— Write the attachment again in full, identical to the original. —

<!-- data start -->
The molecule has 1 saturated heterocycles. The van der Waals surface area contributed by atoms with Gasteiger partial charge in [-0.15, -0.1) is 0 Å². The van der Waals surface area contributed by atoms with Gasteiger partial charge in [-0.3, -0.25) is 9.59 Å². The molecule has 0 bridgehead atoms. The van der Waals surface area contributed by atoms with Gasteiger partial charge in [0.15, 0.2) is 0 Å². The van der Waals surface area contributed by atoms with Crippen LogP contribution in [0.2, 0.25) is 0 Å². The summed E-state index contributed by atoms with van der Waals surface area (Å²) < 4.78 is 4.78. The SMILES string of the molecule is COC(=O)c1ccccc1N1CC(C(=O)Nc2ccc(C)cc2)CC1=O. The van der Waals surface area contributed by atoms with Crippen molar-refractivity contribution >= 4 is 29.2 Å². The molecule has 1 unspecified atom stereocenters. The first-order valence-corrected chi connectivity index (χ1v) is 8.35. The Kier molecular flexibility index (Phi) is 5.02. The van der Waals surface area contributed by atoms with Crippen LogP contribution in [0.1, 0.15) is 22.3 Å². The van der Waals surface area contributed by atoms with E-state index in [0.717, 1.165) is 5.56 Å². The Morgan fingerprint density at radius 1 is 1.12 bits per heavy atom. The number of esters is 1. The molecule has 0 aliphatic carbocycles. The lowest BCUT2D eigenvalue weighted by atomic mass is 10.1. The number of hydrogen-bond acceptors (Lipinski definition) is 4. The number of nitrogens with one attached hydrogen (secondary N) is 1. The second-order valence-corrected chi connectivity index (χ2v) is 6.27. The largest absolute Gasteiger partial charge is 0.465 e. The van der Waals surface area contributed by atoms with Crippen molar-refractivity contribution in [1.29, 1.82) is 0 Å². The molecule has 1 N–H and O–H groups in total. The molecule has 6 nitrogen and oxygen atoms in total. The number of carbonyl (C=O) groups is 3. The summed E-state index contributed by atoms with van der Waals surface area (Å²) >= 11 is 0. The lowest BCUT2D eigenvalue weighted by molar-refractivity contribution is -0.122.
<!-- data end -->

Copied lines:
The molecule has 1 saturated heterocycles. The van der Waals surface area contributed by atoms with Gasteiger partial charge in [-0.15, -0.1) is 0 Å². The van der Waals surface area contributed by atoms with Gasteiger partial charge in [-0.3, -0.25) is 9.59 Å². The molecule has 0 bridgehead atoms. The van der Waals surface area contributed by atoms with Gasteiger partial charge in [0.15, 0.2) is 0 Å². The van der Waals surface area contributed by atoms with Crippen LogP contribution in [0.2, 0.25) is 0 Å². The summed E-state index contributed by atoms with van der Waals surface area (Å²) < 4.78 is 4.78. The SMILES string of the molecule is COC(=O)c1ccccc1N1CC(C(=O)Nc2ccc(C)cc2)CC1=O. The van der Waals surface area contributed by atoms with Crippen molar-refractivity contribution >= 4 is 29.2 Å². The molecule has 1 unspecified atom stereocenters. The first-order valence-corrected chi connectivity index (χ1v) is 8.35. The Kier molecular flexibility index (Phi) is 5.02. The van der Waals surface area contributed by atoms with Crippen LogP contribution in [0.1, 0.15) is 22.3 Å². The van der Waals surface area contributed by atoms with E-state index in [0.717, 1.165) is 5.56 Å². The Morgan fingerprint density at radius 1 is 1.12 bits per heavy atom. The number of esters is 1. The molecule has 0 aliphatic carbocycles. The lowest BCUT2D eigenvalue weighted by atomic mass is 10.1. The number of hydrogen-bond acceptors (Lipinski definition) is 4. The number of nitrogens with one attached hydrogen (secondary N) is 1. The second-order valence-corrected chi connectivity index (χ2v) is 6.27. The largest absolute Gasteiger partial charge is 0.465 e. The van der Waals surface area contributed by atoms with Crippen molar-refractivity contribution in [1.29, 1.82) is 0 Å². The molecule has 1 N–H and O–H groups in total. The molecule has 6 nitrogen and oxygen atoms in total. The number of carbonyl (C=O) groups is 3. The summed E-state index contributed by atoms with van der Waals surface area (Å²) >= 11 is 0. The lowest BCUT2D eigenvalue weighted by molar-refractivity contribution is -0.122.